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Plants recruit and nurture billions of microbes on their roots, the so-called root microbiome. Microorganisms living inside plant tissue, the endosphere, have a largely unexplored functional potential to expand the genomic capabilities of their host by improving nutrient uptake, enhancing tolerance to environmental stress, and by providing protection against pests and diseases. Unraveling the beneficial functions of these endophytic microorganisms and the mechanisms involved in the interplay with their host provides enormous opportunities to address key societal problems of the 21st century, in particular the increased global demands for crops that are more resilient to (a)biotic stress and less dependent on fertilizers and pesticides. Exciting breakthroughs in this novel research field revealed that plants can "cry for help" from their root microbiota in response to leaf pathogen infection, therewith alleviating the stress through microbiome encoded functions. These discoveries sparked a number of vital questions in host microbiome research: Which plant genes/traits optimize microbiomes for host-supporting health functions? What microbiome functions are recruited by stressed host plants and how do they improve plant performance? As part of your PhD research, you will be using transcriptome studies in Arabidopsis to investigate the root gene regulatory networks that are key to how plants recruit beneficial microbes to their root system in response to pathogen attack, and decipher which plant traits (regulators of the networks and enzymes in biosynthetic pathways) are involved in optimizing root microbiomes for improved host supporting health functions. You will work closely with other members of the larger NWO-ENW-Groot consortium: a PhD student at Utrecht University (studying the recruited endophytes, how plants recruit them and how they impact the plant), and two Postdocs that work at NIOO-KNAW, Wageningen University and Utrecht University (integrating the transcriptome data with metabolome data and validating the predictions of these studies).
We are looking for a highly motivated and creative PhD candidate with:
In addition to the employment conditions laid down in the cao for Dutch Universities, Utrecht University has a number of its own arrangements. For example, there are agreements on professional development, leave arrangements and sports. We also give you the opportunity to expand your terms of employment yourself via the Employment Conditions Selection Model. This is how we like to encourage you to continue to grow.
More information about working at the Faculty of Science can be found here.
Your PhD research will be conducted in the Plant-Microbe Interactions group of Profs Saskia van Wees and Corné Pieterse at Utrecht University. Your project will be part of the recently awarded NWO-ENW Groot programme “Unwiring beneficial functions and regulatory networks in the plant endosphere”. In this programme, 6 PhD candidates and 3 postdocs will be recruited who will integrate next generation ‘omics approaches with chemistry and advanced microscopy to i) identify functional traits and biosynthetic pathways involved in the beneficial activities of root endophytic microorganisms, ii) investigate the regulatory mechanisms and chemistry of the interactions between root endophytic microorganisms and their host plant, and iii) localize in situ the beneficial endophytic microorganisms and the molecular dialogue with their host plant. The research will be carried out in the labs of Profs Pieterse and Van Wees (Utrecht University), Van Wezel and Briegel (Leiden University), Medema (Wageningen University) and Raaijmakers (NIOO-KNAW). The consortium members operate at the global forefront of highly complementary disciplines that are crucial to move this emerging science field forward to generate a new blueprint of the molecular and chemical dialogues in the plant endosphere and to provide a fundamental basis for future engineering of plant microbiomes for enhanced crop resilience.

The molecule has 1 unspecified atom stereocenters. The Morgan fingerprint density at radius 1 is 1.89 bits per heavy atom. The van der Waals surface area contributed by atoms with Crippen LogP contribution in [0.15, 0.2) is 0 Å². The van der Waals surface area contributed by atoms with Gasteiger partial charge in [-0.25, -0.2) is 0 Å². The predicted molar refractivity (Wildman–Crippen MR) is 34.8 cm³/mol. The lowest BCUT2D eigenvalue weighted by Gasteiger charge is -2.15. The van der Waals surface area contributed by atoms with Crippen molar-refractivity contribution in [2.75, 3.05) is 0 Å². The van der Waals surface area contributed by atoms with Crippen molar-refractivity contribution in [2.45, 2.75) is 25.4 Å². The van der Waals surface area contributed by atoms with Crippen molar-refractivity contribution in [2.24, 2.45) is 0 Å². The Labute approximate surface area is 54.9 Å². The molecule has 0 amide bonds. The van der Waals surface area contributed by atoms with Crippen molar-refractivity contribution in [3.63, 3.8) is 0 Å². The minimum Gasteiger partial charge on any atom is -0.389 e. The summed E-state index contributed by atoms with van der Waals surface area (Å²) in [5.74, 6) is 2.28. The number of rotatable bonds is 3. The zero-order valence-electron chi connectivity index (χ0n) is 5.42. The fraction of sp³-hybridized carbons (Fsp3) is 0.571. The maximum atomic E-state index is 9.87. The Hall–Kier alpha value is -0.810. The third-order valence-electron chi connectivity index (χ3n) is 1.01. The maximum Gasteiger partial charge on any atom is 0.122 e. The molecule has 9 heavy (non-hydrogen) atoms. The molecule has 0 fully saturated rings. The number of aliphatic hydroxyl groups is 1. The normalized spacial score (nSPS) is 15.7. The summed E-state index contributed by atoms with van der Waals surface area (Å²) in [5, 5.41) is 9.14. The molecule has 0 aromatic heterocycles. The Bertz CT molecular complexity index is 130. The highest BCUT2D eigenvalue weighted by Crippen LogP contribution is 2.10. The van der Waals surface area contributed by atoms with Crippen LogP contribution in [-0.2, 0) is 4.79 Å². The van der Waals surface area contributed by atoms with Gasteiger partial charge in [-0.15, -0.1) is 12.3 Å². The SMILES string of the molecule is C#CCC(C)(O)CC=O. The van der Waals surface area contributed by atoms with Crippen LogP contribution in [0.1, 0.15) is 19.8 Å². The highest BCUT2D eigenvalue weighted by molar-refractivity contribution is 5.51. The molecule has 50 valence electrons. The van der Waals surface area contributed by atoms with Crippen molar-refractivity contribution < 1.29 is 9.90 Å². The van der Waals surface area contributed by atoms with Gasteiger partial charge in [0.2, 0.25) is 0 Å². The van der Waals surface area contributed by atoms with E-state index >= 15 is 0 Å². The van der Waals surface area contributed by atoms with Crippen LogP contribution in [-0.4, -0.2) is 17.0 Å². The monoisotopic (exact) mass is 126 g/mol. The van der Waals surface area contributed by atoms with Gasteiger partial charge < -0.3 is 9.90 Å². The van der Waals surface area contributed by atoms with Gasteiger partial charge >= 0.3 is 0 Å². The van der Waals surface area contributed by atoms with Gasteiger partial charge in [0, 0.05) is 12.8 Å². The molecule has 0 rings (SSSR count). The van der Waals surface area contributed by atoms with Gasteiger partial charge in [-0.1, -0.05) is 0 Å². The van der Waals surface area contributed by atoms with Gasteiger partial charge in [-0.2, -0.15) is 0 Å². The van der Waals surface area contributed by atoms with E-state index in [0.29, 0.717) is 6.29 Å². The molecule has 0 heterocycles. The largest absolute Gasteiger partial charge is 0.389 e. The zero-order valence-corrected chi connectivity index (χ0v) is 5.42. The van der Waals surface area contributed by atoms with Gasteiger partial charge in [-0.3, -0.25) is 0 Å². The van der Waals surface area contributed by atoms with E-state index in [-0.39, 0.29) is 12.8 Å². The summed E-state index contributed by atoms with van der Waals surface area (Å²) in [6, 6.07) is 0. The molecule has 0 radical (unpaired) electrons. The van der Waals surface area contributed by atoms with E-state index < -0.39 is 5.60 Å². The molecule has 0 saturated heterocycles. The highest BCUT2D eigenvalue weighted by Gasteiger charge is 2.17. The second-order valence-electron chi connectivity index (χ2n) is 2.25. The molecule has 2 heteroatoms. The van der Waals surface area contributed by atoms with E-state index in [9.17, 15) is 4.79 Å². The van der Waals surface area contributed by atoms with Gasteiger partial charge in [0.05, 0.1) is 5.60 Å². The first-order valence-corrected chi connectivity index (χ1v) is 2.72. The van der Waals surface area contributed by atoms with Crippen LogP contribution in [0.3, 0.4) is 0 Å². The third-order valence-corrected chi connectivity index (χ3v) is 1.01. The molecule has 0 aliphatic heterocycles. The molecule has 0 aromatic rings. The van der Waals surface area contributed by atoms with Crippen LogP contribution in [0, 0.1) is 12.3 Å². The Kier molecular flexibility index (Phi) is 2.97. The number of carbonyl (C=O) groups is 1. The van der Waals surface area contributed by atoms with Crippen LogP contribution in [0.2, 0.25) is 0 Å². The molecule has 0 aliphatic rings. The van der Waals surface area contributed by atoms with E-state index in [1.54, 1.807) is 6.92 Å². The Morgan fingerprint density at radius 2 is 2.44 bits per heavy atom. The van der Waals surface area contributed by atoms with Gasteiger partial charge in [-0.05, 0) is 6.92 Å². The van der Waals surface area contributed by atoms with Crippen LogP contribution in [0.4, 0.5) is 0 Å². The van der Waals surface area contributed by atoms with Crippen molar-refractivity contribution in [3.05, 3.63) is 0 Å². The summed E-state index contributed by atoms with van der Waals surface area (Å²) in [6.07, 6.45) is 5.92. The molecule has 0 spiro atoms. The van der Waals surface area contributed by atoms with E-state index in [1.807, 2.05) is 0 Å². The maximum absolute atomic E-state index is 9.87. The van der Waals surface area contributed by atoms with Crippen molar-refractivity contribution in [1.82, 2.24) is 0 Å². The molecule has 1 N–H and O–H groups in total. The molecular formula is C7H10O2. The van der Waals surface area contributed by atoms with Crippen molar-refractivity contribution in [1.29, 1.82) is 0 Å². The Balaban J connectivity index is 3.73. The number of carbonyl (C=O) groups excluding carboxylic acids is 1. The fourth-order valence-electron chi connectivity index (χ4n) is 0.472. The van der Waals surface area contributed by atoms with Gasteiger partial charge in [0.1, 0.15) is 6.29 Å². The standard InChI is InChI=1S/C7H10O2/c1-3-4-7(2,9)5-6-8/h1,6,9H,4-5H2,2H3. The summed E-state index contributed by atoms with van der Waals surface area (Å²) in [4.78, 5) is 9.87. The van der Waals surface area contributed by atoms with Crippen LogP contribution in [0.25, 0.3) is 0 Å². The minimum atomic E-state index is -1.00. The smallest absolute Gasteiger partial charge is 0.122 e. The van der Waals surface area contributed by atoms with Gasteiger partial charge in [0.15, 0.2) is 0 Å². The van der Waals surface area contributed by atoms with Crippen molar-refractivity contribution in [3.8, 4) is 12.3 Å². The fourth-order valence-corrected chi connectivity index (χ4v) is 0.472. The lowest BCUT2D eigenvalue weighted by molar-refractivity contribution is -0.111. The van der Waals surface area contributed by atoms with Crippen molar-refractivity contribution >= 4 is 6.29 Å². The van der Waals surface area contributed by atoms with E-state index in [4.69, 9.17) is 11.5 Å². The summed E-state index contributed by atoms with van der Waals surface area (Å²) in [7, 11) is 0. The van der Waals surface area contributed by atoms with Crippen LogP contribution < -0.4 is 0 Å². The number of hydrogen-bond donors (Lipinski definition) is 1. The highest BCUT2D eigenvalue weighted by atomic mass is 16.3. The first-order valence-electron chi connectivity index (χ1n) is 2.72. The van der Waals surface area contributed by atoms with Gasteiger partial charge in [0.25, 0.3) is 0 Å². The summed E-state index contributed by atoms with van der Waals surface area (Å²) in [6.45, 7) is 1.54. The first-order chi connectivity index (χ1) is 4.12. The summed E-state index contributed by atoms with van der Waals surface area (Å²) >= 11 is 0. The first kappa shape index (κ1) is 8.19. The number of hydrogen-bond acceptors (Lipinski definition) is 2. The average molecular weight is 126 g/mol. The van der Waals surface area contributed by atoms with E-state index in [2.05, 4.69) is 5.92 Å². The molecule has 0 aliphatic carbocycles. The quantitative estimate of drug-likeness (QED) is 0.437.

At the Faculty of Science there are 6 departments to make a fundamental connection with: Biology, Chemistry, Information and Computing Sciences, Mathematics, Pharmaceutical Sciences and Physics. Each of them is made up of distinct institutes which work together to focus on answering some of humanity’s most pressing problems. More fundamental still are the individual research groups - the building blocks of our ambitious scientific projects.
Utrecht University is a friendly and ambitious university at the heart of an ancient city. We love to welcome new scientists to our city – a thriving cultural hub that is consistently rated as one of the world’s happiest cities. We are renowned for our innovative interdisciplinary research and our emphasis on inspirational research and excellent education. We are equally well-known for our familiar atmosphere and the can-do attitude of our people. This fundamental connection attracts Researchers, Professors and PhD candidates from all over the globe, making both the University and the Faculty of Science a vibrant international and wonderfully diverse community.
Domplein 29, 3512 JE, Utrecht
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